# Survival Analysis 2019 WSER

Survival Analysis is a process of determining when an event is likely to occur. It is often used to model patient outcomes in pharmaceutical studies and component failures in mechanical systems. In the mechanical space, knowing the expected lifespan of a part in service can be useful for warranty and planning purposes. A part is defined as in-service until it breaks or fails. The time the part was in service (or the number of miles it was in use) can be referred to as its lifespan.

Survival Analysis can be applied to almost any field. For instance, we can use it to look at the finishing rate of ultramarathons. It can be used to provide insight into when runners drop out, and how the drop out rate breaks down by other factors such as age or gender.

The 2019 WSER provides us a medium to apply survival analysis to an ultramarathon data set. The event of interest is when a runner drops out of the race. The 86.4% finishing rate of 2019 is the highest finish rate at Western States on record.

A Kaplan-Meier plot is one of the main visualization tools in the survival analysis toolbox. It shows the finishing rate across race mileage. On the x axis it shows mileage (or lifespan) and on the y axis it shows survival probability (probability of making it to the corresponding mileage). The overall Kaplan- Meier plot for the 2019 WSER is shown below.

Figure 1 shows the runner completion rate through each mile of the race. The data for this analysis was taken from ultralive.net. It gives results through each aid station along the course. That means, it tells us who dropped out at each aid station thus ending their race. The red curve starts at 0 miles with 100% completion and terminates at the finish line with an 86.4% completion rate. Along the way from 0 to 100 miles, 13.6% of the field drops out of the race. The red line tracks when these drops occur.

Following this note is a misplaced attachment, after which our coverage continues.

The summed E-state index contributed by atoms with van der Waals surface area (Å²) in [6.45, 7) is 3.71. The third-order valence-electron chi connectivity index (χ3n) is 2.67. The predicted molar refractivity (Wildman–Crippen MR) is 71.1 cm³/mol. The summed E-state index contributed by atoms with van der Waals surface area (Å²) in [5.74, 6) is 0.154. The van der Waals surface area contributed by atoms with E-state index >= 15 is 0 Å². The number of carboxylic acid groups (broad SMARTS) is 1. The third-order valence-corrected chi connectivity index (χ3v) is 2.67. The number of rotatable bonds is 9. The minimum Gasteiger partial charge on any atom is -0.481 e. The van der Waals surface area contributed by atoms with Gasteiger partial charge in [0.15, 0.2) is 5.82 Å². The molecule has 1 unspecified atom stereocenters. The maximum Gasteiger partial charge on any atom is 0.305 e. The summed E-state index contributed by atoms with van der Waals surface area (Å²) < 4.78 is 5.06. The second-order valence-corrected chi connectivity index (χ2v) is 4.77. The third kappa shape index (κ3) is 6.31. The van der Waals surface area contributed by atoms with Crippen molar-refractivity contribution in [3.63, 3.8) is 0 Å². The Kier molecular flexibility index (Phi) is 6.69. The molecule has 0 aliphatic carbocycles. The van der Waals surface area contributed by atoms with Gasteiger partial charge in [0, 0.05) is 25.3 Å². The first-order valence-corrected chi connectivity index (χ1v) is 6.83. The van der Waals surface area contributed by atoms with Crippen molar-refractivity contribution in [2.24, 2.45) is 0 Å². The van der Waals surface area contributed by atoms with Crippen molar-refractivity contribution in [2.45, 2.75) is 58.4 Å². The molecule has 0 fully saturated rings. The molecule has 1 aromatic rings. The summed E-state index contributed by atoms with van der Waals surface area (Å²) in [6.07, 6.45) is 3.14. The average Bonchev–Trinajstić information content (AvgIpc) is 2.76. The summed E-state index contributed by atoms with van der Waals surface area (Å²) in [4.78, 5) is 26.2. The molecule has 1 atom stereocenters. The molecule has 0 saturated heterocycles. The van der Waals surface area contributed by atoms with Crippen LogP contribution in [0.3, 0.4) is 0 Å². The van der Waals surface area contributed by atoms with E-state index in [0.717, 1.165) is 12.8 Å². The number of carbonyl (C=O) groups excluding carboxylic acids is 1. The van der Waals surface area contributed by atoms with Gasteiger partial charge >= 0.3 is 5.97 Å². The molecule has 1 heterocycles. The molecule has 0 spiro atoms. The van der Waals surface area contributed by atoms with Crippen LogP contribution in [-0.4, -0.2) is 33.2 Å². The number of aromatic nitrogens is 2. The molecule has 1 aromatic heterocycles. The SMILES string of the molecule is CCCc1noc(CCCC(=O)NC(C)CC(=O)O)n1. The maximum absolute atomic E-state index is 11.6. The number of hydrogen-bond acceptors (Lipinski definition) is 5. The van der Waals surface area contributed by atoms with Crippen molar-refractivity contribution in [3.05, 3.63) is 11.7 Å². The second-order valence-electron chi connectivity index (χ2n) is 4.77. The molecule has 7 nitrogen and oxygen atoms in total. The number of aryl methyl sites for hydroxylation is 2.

In addition we can see how age and gender affect the curve. Age can be broken up into three groups: those less than 35 years old (we will call the kids), those between 35 and 50 (prime agers), and those older than 50 (salty veterans).

Gender: The gender gap for finishing rate is shown below in figure 2.

Age: And the same for our age categories is shown in Figure 3.

Figure 2 and Figure 3 show differences in completion rate by gender and age. Is there some sort of interaction between these factors. That is, is the effect of gender on completion rate different across the age categories (and vice versa)?

To answer this question we can create kaplan-meier plots for each combination of age and gender. The result of this is shown in Figure 4.

The pvalue provides a test of significance between the two lines (yellow and blue). Using the standard (0.05 threshold) it appears that there is only a significant difference between men’s and women’s finishing rate at the age level of salty-vet. For the salty vets (those over age 50) the women have a lower completion rate than the men. For the other age categories we cannot make this same statement. There is not enough evidence to suggest a difference in completion rate among men and women for both the kids and prime agers.

This analysis could be improved by looking at more data over a larger time period. At some point in the future I hope to revisit this analysis to include more years worth of data and other factors such as weather and snow-pack.